A Land Rover Defender met an unfortunate and premature demise in Baltimore earlier this year. Kevin Rector of The Baltimore Sun broke the story which instantly went viral via Jalopnik. Agents of the Department of Customs & Border Protection publicly crushed the confiscated vehicle to make an example of grey market imports. According to our friends at Car & Driver, over 20 Defenders have been seized by customs agents at various ports along the east coast. As the laws stand, any car younger than 25 years old that is imported outside of official auto manufacturer channels is subject to search and seizure by Customs & Border Patrol.
Our laws are meant to protect American car companies from cheap imports and protect American drivers against cars that haven’t been tested and inspected to meet federal highway safety standards. A recent example that enthusiasts won’t forget has been the crackdown on Nissan Skyline models made popular by our friend Paul Walker in his “Fast & Furious” series of documentary films. In the case of Japanese auto importer Motorex, the importer chose to go through the legal process of crash testing the Skyline in hopes of having it exempted from the ban.
Now that that Uncle Sam has seized as many Skylines as he could find, the Land Rover’s model looks to be the next target.
Hiring a crash test firm, Motorex jumped through all the hoops necessary to legalize a foreign car, and found that with a few small modifications, they would be compliant with all FMVSS standards. Crash testing is, understandably, very expensive, so they only tested the 1996 to 1998 R33 model. Unfortunately the process was so expensive that Motorex was forced to close their doors. The FHTSA granted the R33 Skyline a stay of execution, but this brought up the popularity of other imported Skylines, namely the R32 and R34 models. Customs agents have seized many of these models, often raiding import shops in full Kevlar with weapons drawn. After further review, the NHTSA rescinded its decision and granted citizenship to only R33 models that were brought up to code by Motorex. If you can locate one for sale, get ready to pay a hefty sum for it. Now that that Uncle Sam has seized as many Skylines as he could find, the Land Rover’s model looks to be the next target.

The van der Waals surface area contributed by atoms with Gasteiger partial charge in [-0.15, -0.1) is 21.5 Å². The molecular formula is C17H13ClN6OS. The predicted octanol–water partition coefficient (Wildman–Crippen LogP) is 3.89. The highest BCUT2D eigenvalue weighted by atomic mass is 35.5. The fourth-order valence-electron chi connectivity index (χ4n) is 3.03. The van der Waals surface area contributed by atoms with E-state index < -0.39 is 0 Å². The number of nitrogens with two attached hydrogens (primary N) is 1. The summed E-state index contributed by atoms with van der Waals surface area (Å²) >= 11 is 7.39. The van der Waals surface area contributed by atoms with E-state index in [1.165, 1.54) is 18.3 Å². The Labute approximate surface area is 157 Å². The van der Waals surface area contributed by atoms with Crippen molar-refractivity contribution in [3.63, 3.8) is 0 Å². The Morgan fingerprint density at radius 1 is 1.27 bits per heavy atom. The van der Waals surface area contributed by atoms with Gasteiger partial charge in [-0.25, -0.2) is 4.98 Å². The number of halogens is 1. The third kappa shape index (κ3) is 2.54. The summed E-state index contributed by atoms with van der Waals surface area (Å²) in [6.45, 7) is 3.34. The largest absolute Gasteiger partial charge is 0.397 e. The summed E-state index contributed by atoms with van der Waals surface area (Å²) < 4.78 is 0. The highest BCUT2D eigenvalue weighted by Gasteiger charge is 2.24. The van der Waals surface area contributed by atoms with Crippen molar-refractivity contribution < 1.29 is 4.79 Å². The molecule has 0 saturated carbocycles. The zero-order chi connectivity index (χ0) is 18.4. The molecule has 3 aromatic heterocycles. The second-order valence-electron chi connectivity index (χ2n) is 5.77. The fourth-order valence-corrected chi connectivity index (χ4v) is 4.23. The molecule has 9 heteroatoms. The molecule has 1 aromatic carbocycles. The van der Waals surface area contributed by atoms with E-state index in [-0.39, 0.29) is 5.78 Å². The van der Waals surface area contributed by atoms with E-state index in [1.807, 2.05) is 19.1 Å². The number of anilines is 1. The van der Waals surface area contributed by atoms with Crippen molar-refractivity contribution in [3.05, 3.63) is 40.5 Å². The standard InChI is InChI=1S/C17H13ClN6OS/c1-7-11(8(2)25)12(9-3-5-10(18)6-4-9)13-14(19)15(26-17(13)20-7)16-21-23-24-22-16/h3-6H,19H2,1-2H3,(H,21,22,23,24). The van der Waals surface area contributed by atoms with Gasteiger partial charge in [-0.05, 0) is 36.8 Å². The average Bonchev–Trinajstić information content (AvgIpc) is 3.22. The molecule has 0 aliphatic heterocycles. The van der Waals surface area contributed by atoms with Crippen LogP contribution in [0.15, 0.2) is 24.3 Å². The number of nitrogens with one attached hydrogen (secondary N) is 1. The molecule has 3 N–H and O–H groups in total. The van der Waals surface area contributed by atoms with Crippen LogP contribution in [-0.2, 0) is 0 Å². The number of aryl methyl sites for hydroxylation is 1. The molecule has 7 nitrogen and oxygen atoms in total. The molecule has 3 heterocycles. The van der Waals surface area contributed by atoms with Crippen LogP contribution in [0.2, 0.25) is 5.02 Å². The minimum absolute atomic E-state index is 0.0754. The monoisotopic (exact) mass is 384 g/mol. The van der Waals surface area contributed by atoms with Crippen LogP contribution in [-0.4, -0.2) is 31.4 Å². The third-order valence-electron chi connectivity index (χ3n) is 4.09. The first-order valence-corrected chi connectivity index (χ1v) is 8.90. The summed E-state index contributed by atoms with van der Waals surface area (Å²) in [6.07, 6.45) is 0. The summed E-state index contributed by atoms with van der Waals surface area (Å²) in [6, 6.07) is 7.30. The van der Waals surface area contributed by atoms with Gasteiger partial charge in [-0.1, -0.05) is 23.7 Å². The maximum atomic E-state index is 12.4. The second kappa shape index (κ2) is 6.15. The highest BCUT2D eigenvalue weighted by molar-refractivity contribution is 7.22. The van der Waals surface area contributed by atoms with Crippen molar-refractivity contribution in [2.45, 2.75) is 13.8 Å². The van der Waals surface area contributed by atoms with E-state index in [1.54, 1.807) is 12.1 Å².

In the case of the Defender, Land Rover sold them in the US until 1997, but used ones are in high demand due to their rugged construction and worldwide aftermarket support.
Check out what they are going for on our site: Land Rover Defenders for sale at duPontREGISTRY.com.
Considering Land Rover is still building them, finding great low mileage examples is easy in England and Commonwealth nations. Some shady US importers have resorted to swapping the VIN plates and artificially aging them to fool customs agents, and these are why they are made examples of.
It may seem tempting and profitable to purchase a car in a foreign market with hopes of being a hero, but there are many proper import channels available, and I don’t want my tax dollars paying for the crushing of your car.
(Sources: Jalopnik, Car & Driver, The Baltimore Sun)